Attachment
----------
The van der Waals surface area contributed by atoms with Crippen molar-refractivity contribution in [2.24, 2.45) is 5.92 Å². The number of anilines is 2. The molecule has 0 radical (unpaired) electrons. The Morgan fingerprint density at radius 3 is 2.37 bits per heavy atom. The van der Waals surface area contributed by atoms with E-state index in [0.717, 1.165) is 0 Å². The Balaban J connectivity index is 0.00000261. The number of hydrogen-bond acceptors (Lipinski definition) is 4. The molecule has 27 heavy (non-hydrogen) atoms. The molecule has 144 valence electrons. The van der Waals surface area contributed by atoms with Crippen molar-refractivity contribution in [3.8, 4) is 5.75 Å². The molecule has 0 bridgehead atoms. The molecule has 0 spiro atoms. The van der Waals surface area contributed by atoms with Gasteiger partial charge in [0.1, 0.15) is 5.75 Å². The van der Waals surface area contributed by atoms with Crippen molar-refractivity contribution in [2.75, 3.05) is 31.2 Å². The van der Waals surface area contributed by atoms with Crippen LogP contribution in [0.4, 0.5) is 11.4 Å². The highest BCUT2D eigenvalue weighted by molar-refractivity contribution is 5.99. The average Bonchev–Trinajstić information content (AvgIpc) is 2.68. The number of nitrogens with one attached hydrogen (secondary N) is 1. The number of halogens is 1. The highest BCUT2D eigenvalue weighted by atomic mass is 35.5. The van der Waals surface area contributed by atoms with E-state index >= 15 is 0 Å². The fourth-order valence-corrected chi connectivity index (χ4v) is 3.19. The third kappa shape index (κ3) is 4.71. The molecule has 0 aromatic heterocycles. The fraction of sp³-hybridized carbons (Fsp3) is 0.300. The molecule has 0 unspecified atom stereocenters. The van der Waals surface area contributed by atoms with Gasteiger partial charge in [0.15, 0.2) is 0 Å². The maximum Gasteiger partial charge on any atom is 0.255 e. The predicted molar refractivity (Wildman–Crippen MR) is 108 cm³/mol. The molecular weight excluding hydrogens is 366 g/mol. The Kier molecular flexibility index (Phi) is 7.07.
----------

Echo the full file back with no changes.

The van der Waals surface area contributed by atoms with Crippen molar-refractivity contribution in [2.24, 2.45) is 5.92 Å². The number of anilines is 2. The molecule has 0 radical (unpaired) electrons. The Morgan fingerprint density at radius 3 is 2.37 bits per heavy atom. The van der Waals surface area contributed by atoms with E-state index in [0.717, 1.165) is 0 Å². The Balaban J connectivity index is 0.00000261. The number of hydrogen-bond acceptors (Lipinski definition) is 4. The molecule has 27 heavy (non-hydrogen) atoms. The molecule has 144 valence electrons. The van der Waals surface area contributed by atoms with Crippen molar-refractivity contribution in [3.8, 4) is 5.75 Å². The molecule has 0 bridgehead atoms. The molecule has 0 spiro atoms. The van der Waals surface area contributed by atoms with Gasteiger partial charge in [0.1, 0.15) is 5.75 Å². The van der Waals surface area contributed by atoms with Crippen molar-refractivity contribution in [2.75, 3.05) is 31.2 Å². The van der Waals surface area contributed by atoms with Crippen LogP contribution in [0.4, 0.5) is 11.4 Å². The highest BCUT2D eigenvalue weighted by molar-refractivity contribution is 5.99. The average Bonchev–Trinajstić information content (AvgIpc) is 2.68. The number of nitrogens with one attached hydrogen (secondary N) is 1. The number of halogens is 1. The highest BCUT2D eigenvalue weighted by atomic mass is 35.5. The van der Waals surface area contributed by atoms with E-state index >= 15 is 0 Å². The fourth-order valence-corrected chi connectivity index (χ4v) is 3.19. The third kappa shape index (κ3) is 4.71. The molecule has 0 aromatic heterocycles. The fraction of sp³-hybridized carbons (Fsp3) is 0.300. The molecule has 0 unspecified atom stereocenters. The van der Waals surface area contributed by atoms with Gasteiger partial charge in [0.15, 0.2) is 0 Å². The maximum Gasteiger partial charge on any atom is 0.255 e. The predicted molar refractivity (Wildman–Crippen MR) is 108 cm³/mol. The molecular weight excluding hydrogens is 366 g/mol. The Kier molecular flexibility index (Phi) is 7.07.